Around the globe, people who held on in hopes that 2021 would banish a year of horror are struggling with the reality that the hardest challenges may lie ahead.
ROME — At midnight on New Year’s Eve, Stefania Giardoni popped a bottle of prosecco and bid good riddance to 2020, when she was hospitalized for months with the coronavirus and lost her job. As the Roman sky erupted in fireworks, she made no wish — “because last time we made wishes we had this damned pandemic.”
But 2021 brought her more bad news anyway. She can’t get a doctor’s appointment for her joint pain because hospitals are again packed with Covid patients. Lockdowns and lack of business forced her son to shutter his shop for good. Bank officials have come seeking unpaid loans. “The New Year is already a tragedy,” she said.
People around the world counted down to the end of 2020 with relish, pegging their hopes on the idea that the New Year would bring vaccines and something that felt like normalcy. But the coronavirus keeps no calendar. It has kept doing what it does: spreading, killing, sowing grief.
The bad news rolled in during the first days of 2021, including about a more-easily spread variant of the coronavirus that has sent Britain into a desperate lockdown and put the world on notice that tougher times could be ahead. More than ever, hope is riding on vaccine rollouts that have been fumbled and slowed around the world.
But it’s not just the realization that the vaccines aren’t an instant panacea that has been such a gut punch. It’s that life is still upended everywhere.
Customs have been disrupted and major life moments skipped. Political polarization has festered and made an all-or-nothing ideological banner out of something as simple as a surgical mask. Modern presumptions about living in a post-plague age have been shattered. Weekdays and weekends, vacation days and sick days, are distinctions without a difference. The randomness of death that once seemed relegated to war zones is now everywhere.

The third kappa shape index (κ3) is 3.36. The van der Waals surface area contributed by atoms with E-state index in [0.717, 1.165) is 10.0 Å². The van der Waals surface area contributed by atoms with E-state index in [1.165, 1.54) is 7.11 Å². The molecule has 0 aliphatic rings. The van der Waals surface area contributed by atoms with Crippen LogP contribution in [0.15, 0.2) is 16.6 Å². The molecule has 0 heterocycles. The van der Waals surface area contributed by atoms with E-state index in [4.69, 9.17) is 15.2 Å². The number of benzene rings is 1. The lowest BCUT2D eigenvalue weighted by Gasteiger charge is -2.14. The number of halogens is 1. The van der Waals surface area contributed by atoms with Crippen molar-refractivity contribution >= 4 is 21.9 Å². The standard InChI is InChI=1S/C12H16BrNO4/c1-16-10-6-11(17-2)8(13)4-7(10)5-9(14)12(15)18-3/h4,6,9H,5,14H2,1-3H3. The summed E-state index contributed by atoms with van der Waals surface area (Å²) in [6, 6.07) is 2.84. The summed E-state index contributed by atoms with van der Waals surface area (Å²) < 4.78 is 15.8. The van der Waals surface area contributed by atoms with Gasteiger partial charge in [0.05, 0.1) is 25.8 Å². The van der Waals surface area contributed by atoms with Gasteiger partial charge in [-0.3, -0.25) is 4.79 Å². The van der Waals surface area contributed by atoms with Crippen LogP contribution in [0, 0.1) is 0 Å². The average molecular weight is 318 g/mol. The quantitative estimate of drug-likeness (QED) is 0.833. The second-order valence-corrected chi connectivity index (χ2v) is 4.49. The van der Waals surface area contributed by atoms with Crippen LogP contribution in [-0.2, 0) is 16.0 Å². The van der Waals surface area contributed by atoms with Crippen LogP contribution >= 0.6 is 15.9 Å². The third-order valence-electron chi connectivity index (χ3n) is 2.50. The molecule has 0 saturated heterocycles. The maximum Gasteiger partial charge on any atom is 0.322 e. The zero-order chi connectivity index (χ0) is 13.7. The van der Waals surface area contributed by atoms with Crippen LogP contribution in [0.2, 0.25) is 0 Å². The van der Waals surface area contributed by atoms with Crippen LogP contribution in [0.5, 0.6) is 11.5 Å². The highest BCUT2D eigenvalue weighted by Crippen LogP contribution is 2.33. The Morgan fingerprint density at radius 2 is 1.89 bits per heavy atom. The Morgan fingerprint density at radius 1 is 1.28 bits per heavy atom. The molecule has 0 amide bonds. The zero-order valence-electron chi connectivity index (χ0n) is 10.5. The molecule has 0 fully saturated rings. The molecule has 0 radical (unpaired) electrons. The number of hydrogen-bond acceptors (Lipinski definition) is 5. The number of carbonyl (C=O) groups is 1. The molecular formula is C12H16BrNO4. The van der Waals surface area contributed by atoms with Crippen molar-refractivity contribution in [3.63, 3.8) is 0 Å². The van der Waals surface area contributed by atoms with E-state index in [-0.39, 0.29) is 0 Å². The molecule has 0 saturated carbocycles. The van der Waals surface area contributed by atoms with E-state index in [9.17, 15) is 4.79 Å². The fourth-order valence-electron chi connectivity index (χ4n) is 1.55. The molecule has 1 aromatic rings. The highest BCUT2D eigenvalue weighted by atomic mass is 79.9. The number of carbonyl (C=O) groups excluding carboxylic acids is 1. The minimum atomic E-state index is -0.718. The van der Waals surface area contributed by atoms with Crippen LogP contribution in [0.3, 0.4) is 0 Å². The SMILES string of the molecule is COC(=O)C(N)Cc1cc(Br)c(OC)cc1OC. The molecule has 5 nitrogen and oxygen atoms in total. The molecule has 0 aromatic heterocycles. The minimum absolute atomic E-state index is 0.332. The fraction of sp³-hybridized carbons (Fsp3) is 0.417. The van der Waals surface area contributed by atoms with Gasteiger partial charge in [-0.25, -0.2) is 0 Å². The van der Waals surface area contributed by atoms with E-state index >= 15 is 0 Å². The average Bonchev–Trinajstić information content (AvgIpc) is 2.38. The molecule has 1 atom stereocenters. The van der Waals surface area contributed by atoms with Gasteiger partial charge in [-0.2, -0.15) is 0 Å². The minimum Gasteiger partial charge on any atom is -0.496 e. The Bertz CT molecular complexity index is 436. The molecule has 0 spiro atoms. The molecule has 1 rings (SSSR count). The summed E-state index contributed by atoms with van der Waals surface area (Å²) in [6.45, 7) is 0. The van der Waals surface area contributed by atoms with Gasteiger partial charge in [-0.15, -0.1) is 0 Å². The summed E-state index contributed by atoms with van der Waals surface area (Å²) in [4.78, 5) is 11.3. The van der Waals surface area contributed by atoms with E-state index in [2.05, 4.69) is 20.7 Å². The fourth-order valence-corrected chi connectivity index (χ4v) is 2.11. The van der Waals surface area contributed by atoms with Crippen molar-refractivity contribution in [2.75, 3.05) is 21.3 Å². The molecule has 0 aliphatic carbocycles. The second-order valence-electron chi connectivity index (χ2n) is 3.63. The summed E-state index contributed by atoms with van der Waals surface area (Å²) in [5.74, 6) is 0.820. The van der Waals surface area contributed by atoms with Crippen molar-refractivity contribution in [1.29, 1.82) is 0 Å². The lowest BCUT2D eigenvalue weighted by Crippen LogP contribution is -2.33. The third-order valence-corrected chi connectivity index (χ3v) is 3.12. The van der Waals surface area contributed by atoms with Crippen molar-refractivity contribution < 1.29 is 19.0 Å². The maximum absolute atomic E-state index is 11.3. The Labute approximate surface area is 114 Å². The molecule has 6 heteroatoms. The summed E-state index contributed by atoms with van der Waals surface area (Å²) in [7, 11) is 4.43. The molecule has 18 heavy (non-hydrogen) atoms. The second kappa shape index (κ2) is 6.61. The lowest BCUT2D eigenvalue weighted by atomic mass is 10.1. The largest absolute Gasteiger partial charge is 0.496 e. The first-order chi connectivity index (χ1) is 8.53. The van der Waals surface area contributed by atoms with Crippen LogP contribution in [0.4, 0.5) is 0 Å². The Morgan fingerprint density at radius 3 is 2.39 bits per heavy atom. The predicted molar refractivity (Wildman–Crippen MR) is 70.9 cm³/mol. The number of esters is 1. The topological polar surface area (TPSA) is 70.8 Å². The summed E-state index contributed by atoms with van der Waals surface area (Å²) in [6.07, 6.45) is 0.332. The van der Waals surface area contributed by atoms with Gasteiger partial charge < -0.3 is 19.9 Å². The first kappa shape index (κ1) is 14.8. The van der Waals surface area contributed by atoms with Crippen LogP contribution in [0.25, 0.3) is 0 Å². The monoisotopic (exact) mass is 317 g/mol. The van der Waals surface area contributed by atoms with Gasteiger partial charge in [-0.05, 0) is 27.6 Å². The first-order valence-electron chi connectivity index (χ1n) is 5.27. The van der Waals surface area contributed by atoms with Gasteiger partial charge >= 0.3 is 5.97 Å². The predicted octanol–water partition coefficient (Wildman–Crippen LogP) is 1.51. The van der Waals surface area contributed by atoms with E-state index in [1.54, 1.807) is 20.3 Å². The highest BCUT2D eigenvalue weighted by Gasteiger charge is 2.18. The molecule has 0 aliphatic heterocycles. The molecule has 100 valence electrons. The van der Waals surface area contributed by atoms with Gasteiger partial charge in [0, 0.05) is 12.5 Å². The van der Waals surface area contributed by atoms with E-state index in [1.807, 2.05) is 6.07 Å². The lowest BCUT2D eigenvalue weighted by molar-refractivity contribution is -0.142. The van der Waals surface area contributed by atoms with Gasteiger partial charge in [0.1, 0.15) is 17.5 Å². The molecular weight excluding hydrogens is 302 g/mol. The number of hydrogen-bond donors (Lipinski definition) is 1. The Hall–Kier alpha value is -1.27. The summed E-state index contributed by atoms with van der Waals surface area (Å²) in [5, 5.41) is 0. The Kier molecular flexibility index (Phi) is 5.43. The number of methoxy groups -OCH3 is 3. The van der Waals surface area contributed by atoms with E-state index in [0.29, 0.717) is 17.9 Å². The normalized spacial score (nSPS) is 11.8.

The New Year doesn’t look, or feel, so different.
“It’s OK to be upset and feel down right now,” Joe Wicks, a British fitness instructor whose online sessions last year drew millions of views, said as he broke down in a Monday night video reacting to England’s new restrictions. He talked about the importance of maintaining physical, and mental, health in the face of despair. “And it’s OK to not be this really strong person all the time. The most important thing is to chat to people, communicate.”
The famed English motto “Keep Calm and Carry On” now seems very pre-Covid. With the new coronavirus variant sending the country’s infection curve sharply skyward, the government intends to keep the lockdown in place until mid-February, when the country’s most vulnerable residents, including everyone older than 70, are expected to have been vaccinated. That will require about two million shots a week, a huge increase from the current clip.
Europe is even further behind. In Germany, where the government was poised to extend lockdown measures through January, nearly 265,000 people had received a first shot as the nationwide drive entered its second week, according to health officials. Those numbers dwarf the vaccinations in France, where only about 500 people received the vaccine during the previous week.
The pandemic has warped notions of national identity, truth and time itself, but it has also created a shared vulnerability. People are sealed off from one another in their masks, in their rooms, in their packed or empty households, in the “Continue Watching” categories of their Netflix accounts, in their polarized politics, in their hospital beds and video chat screens. The whole world seems to be alone together, cut off from the pre-Covid conceptions of what life was supposed to look like.
“It’s been tough,” said Fabrizio Topi, a cafe owner in Rome struggling to make ends meet. “But it’s the same the world over.”
That search for unity in itself is something. Taking lessons from natural disasters, charity groups and mental health advocates have emphasized the importance of staying connected and fostering communities that recognize that many people are in a similar situation. Others are looking within themselves for resilience and even improvement to beat back despondency.
But nearly a year into the crisis, after any New Year’s buzz has worn off, talk of common fragility and self-actualization can feel like whistling in the dark. For many, despair is setting in.
“We’re adrift,” said Luis Miguel Melche, 42, a Mexico City-based production manager for rock and pop groups. Mexico City, a global capital for food, literature and the arts, has gone quiet. “It’s totally dead,” he said.